Fun fact: If the Democrats gain seats in the House while the GOP gains in the Senate, it would be the first midterm in 36 years in which the two chambers moved in different directions.
5. Novartis payments to Cohen were excessive even by D.C. standards
- "The record-setter was PricewaterhouseCoopers, which brought in $950,000 to represent the Alliance for Competitive Taxation in 2017, according to a Politico analysis of 2017 filings."
6. First look: Mueller gains credibility among swing voters
Firehouse Strategies, a Republican firm, partnered with the data analytics team at Optimus to interview 2,486 likely midterm voters in four swing states (Florida, Ohio, Pennsylvania and Wisconsin), and found:
- "[T]he Mueller investigation is gaining credibility among independent voters."
- The survey finds independents in the states trust Mueller over Trump by 19 points.
- In a February survey by the two firms, swing-state independents picked Mueller over Trump by 4 points.
- Go deeper.
7. Rivals the entire venture-capital industry
The Economist cover features Masayoshi Son, founder of SoftBank and the man behind the Vision Fund, which over five years plans to invest in 70-100 tech unicorns (privately held startups valued at $1bn or more):
- Why he matters: "In scale and ambition the fund rivals the entire venture-capital industry."
- "Two years ago, if you had asked experts to identify the most influential person in technology, you would have heard some familiar names: Jeff Bezos ... Jack Ma ... Mark Zuckerberg. Today there is a new contender: Masayoshi Son."
- "The founder of SoftBank, a Japanese telecoms and internet firm, has put together an enormous investment fund that is busy gobbling up stakes in the world’s most exciting young companies."
- Worthy of your time.
8. This is fascinating: How China thinks
When was the last time you hear a U.S. leader talk about 2050?
- Chinese President Xi Jinping does.
A recently released 272-page book of Xi's remarks on “national security” includes previously unreleased comments that give a stark view of the president’s motivations, the N.Y. Times' Chris Buckley and Paul Mozur report from Beijing:
In 2013, Xi "pointedly said that Western domination came thanks to technology":
- “Advanced technology is the sharp weapon of the modern state. ... You cannot buy the truly core technologies."
- "Our technology still generally lags that of developed countries ... In core technological fields where it would be impossible for us to catch up by 2050, we must research asymmetrical steps to catch up and overtake."
Also in 2013, he made clear he was alarmed by U.S. surveillance capabilities exposed by Edward Snowden:
- “The internet has become the main battleground of struggle over public opinion."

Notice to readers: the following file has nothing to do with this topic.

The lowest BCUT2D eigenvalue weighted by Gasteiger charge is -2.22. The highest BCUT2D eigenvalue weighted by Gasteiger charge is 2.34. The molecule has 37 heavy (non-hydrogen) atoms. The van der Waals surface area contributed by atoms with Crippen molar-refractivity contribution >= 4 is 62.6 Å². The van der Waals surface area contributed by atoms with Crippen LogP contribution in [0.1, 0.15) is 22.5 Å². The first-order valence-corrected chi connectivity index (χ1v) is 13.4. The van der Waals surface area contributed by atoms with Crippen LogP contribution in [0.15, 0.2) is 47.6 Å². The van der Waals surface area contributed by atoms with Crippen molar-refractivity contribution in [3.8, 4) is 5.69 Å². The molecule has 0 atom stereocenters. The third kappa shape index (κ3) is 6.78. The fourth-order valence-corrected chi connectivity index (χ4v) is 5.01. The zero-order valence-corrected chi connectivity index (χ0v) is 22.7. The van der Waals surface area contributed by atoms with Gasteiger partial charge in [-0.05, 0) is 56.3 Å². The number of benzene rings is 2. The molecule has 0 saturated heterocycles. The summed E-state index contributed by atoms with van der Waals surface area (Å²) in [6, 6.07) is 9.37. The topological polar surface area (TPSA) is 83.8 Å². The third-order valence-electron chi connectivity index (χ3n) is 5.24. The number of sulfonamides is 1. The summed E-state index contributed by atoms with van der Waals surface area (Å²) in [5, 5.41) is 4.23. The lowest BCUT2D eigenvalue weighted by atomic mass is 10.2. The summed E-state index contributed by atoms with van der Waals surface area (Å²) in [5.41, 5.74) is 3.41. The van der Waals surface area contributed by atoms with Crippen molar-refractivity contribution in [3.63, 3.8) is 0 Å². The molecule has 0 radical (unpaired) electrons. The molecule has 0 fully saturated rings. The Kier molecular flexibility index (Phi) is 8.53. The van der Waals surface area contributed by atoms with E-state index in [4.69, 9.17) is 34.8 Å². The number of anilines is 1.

- "Western anti-China forces have constantly and vainly tried to exploit the internet to ‘topple China.'"
- "Whether we can stand our ground and win this battle over the internet has a direct bearing on our country’s ideological and political security.”
In 2014, Xi warned Chinese military officials that they risked being eclipsed technologically by the U.S.:
- “A new technological and industrial revolution is brewing ... The United States is the leader of the pack in this revolution in military affairs." advantages in military technology."
- "The United States is accelerating development of ... advanced weaponry has technologically broken through spatiotemporal boundaries. Once they are deployed for actual combat, they will fundamentally transform the traditional array of offense and defense in warfare.”
And in 2016, he said he worries about debt:
- "[R]isks are accumulating from ... government debt, and internet financing ... The United States subprime crisis erupted in a night. If we’re going to have big trouble in the future, it could well be in this area."
9. China's long game for Middle East influence
China has stayed out of regional conflicts in the Middle East for decades. But with its massive international infrastructure plan, Beijing is finally ramping up involvement — and it's determined to win influence, Axios' Erica Pandey writes:
- Between the lines: If it's successful, a big reason will be that China hasn't taken sides or made enemies in the Middle East.
- Go deeper.
10. 1 food thing: Menu options multiply
"[D]iners are suffering from option paralysis," The Wall Street Journal's Julie Jargon writes in an A-hed (subscription):
- "Especially troublesome are assembly-line-style chains in 'fast casual' restaurants where diners have just seconds to answer rapid-fire questions such as whether they want tahini or aioli sauce on their chicken shawarma, or prefer the turmeric almonds or pickled ginger on their beet falafel bowl."
- Ordering anxiety: "People who get nervous at the counter say they worry about being judged for stumbling through their order, or feel pressured by having customers waiting behind them in line."